Rain in the morning gave us a good excuse to sleep in. We had made reservations for the Doge's Palace Secret Tour and arrived at 11:15 am. The tour was interesting but too long and claustrophobic. We breezed through the rest of the palace and out. I would recommend touring the palace on your own before the tour or skipping the tour entirely. The lines weren't long to get in. The tour cost 12 euros. We spent a bit more time at San Marco and watched the pigeons. Thousands of them. We toured the basilica and then rode the vaporetto around for fun, this time through the Giudecca canal so we could see the sites we walked the day before. For dinner, we headed to Taverna San Trovasa, which had been recommended on this forum and which we saw on our walk the previous day. Fortunately, this restaurant has a non-smoking section. It is also very efficiently run and the food was outstanding. My noodles with mushrooms and tomato cream sauce was wonderful and was so large, it could have served a family of four. The osso bucco melted in my mouth. My son had an equally delicious spaghetti with shrimp in tomato cream sauce but didn't care for the veal in lemon sauce. Even with wine and dessert, our bill was only 45 euros, so we decided to return here the following night!

On our walk home, a young woman was singing opera in a plaza (for tips). She had a wonderful voice and this type of street entertainment suited Venice so well.

We spent our last full day enjoying Murano and Burano. While on the way to catch the vaporetto from San Marco, we were invited to visit a glass factory by one of the salesmen on the plaza. After making sure there was no obligation to buy, we agreed to go and he escorted us to a private water taxi (a beautiful mahogany speedboat) and we were off. I didn't have a silk chiffon scarf with me, but I tried to look the part of a jet setter as we sped past the vaporettos and old clunker boats. The glass-blowing demonstration was nice and we endured the sales pitches of several Dale Carnegie types, but were soon on our own. Murano is quieter and smaller than Venice and mostly designed for shopping and tourists. We did enjoy the Glass Museum very much. We decided to eat lunch in Burano and took the vaporetto to the next island (had to ride with the riffraff again?haha). We quickly found a place recommended, Bruschetteria al Vecio Pipa, even though the name on the outdoor umbrellas was different. We sat next to the canal and enjoyed a pasta and a bruschetta the size of a dinner plate. I ordered bruschetta with tonna (tuna), tomatoes, mozzarella, and something else. The something else turned out to be anchovies but it was actually delicious and a great compliment to the tuna.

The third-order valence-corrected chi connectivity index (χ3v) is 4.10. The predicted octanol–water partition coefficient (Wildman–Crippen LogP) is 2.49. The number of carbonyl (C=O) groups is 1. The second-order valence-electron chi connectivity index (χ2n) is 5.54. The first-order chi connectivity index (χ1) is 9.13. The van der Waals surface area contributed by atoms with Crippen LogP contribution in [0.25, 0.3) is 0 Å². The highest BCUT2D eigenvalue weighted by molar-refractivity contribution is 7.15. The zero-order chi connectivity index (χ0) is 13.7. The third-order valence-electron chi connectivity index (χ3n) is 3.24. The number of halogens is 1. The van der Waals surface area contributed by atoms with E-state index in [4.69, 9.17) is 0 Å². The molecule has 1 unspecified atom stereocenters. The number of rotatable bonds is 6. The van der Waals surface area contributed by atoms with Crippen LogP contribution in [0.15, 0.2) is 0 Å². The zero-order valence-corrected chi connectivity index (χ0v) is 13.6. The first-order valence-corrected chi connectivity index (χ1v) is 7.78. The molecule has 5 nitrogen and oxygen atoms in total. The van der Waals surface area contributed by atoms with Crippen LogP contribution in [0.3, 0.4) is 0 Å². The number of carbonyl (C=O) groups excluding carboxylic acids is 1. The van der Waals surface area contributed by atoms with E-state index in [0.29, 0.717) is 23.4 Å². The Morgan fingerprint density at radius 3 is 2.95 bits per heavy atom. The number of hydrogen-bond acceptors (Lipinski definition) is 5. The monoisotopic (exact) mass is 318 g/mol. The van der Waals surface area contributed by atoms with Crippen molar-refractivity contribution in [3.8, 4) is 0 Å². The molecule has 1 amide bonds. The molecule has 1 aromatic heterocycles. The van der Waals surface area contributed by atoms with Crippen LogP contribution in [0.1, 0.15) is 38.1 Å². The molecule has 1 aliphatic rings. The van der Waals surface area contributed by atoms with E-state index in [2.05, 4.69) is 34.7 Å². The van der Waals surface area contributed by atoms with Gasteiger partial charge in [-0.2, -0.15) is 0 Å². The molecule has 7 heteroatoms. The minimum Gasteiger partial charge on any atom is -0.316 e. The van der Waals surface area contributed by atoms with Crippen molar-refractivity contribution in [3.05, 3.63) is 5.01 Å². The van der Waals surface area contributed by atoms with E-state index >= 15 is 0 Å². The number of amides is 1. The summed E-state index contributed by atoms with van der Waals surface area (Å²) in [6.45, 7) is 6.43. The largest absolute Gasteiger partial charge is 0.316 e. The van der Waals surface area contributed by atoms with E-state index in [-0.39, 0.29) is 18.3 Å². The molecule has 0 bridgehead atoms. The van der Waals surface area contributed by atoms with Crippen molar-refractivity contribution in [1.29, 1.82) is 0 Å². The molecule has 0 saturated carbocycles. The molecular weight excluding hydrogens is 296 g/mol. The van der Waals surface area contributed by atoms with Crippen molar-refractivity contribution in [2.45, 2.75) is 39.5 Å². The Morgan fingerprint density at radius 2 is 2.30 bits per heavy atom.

Burano is such a quaint, picturesque island. Many of the homes are painted vivid colors. Bright purple, lemon yellow, turquoise blue. The awnings and window shades were brightly striped. Many had freshly poured concrete stoops as if some community refurbishing was going on. Everyone had beautiful flower boxes and some homes had wrought iron work. Very cute. My son took a ton of pictures. The shops were full of lace but it all looked like imported stuff from China. Some was probably made locally. We bought some gifts and jewelry and now regret not buying more. Once we got back to Venice, we realized that prices were much higher. However, we were so happy to look around and enjoy our surroundings that shopping wasn't a priority at the time.